Tag Archives: Nutmeg Mannikins

There’s more than one kind of bird feeder

A Common Waxbill feeds on cane grass seeds
A Common Waxbill feeds on cane grass seeds
A Common Waxbill feeds on cane grass seeds

This week’s Sunday Stills challenge theme is ‘Feed the Birds.’ (See more responses here.) We don’t put bird feeders out here so I was going to go with a selection of birds feeding out and about. But a few days ago, I was reminded that, while we don’t put out bird feeders, it doesn’t mean we don’t have them around.

Right now, the cane grass bordering the property has gone to seed and has been attracting birds. Seeing them is one thing; getting photos another. The cane grass is up to 10 feet high and the little birds that feed on them are notoriously skittish and will take off in an instant. I’ve found my bathroom window to be a good spot for photography – as long as it’s clean! The window looks out at the level of a lot of seed heads, but they’re usually in motion because of the wind and the little birds working them over. And other stalks of cane grass swish back and forth, obscuring my view of the birds and playing havoc with my focusing.

However, I was lucky enough to get photos of two recent visitors. The top trio of photos show a Common Waxbill stripping a seed head that was nicely illuminated and in an open spot right across from the window. The bottom three show a Nutmeg Mannikin. This one hopped around more, but stayed long enough that I was able to get several photos.

Both waxbills and mannikins generally travel in small flocks. This waxbill was the only one I saw clearly, but I saw others flitting about and could hear them in the vicinity. The odd thing about the mannikin was that it was the only one I saw or heard. Also, as the sun went down, I went outside to see if I could get better shots from a different angle. This bird did not seem bothered by my presence. Normally, mannikins would disappear at my appearance (I don’t take it personally!). I suspect this one was a juvenile that was, hopefully temporarily, separated from the flock and hadn’t learned about the many dangers facing it.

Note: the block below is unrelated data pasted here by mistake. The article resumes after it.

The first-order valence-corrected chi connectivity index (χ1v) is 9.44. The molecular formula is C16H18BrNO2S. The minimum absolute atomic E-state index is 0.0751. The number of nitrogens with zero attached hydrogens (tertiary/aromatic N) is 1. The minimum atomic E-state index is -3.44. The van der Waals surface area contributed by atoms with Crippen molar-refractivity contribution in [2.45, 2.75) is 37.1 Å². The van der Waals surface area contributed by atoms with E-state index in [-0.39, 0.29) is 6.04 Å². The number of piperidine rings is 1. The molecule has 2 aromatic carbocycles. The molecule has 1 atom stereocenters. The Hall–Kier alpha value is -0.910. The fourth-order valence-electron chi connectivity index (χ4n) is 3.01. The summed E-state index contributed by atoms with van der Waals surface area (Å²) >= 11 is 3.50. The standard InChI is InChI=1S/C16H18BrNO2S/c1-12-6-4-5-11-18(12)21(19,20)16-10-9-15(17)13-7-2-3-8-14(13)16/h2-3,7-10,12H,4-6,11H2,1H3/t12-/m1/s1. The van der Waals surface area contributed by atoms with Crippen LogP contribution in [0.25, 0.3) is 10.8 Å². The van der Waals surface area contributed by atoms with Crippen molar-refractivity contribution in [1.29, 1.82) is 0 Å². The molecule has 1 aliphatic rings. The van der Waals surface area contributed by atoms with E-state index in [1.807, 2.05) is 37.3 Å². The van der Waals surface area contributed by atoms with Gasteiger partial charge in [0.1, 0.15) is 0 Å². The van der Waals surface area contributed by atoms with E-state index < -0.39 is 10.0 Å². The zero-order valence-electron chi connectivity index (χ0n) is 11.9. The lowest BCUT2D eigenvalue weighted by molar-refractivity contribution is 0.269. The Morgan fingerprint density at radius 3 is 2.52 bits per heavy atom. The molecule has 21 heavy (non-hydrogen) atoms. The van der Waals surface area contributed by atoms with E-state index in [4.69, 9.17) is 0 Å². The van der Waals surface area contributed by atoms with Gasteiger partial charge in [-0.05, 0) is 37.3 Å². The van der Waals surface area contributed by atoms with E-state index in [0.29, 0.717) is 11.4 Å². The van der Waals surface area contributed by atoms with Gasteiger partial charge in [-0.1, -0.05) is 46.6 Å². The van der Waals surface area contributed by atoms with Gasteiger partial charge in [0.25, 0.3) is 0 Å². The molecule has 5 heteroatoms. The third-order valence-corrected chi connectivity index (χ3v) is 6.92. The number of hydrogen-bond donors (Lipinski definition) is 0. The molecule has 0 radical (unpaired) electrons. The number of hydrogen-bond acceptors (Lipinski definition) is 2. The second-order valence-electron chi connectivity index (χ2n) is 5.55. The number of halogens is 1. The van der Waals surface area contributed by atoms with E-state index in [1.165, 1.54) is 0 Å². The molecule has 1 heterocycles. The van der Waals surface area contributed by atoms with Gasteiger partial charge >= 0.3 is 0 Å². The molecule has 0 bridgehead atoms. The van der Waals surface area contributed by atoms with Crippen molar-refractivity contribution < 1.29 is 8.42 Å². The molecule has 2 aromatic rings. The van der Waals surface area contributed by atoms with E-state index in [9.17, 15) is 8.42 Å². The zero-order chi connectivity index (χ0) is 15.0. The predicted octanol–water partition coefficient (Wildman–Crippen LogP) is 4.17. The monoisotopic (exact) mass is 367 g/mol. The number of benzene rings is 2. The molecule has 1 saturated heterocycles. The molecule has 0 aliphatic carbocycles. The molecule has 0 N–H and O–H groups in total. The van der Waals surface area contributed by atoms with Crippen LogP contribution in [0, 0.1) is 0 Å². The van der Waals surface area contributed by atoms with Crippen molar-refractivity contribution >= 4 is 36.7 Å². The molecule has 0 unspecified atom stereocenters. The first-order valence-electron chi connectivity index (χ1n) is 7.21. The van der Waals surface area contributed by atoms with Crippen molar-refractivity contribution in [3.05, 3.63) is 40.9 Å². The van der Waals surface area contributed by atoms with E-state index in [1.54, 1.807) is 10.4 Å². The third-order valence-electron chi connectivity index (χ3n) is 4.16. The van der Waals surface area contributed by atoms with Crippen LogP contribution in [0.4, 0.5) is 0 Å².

Also posted in response to this month’s Becky’s Squares challenge theme of ‘Odd.’ See more responses here.

All kinds of backyard birds

This week’s Sunday Stills challenge theme is ‘Backyard Birding.’ See more responses here. Also posted in response to Becky’s October Squares challenge theme of ‘Kind.’ See more responses here.

Almost all the birds I see in the backyard are fairly common, but no less interesting for that.

Nutmeg mannikin

Nutmeg mannikin (Lonchura punctulata) is also known as scaly-breasted munia and spice finch. They feed on grass seeds. Here, a mannikin is feeding on cane grass seeds. It will work its way up the stem until the whole plant is stripped and the farther up it goes, the more the stem bends.

Nutmeg mannikin

A nutmeg mannikin strips seeds off a stem of cane grass on the Big Island.
Nutmeg mannikins are often seen in flocks and are flighty birds. By this, I mean they’re the kind of bird that constantly flits around and gets farther away in the process. They feed on grass seeds, climbing up the stems and stripping the seeds off the ends.

In Hawaii, when cane grass (Pennisetum purpureum) goes to seed it’s a popular feast for a variety of birds. Here, one of a small group of nutmeg mannikins, busily plucks seeds off this stem before moving on for more.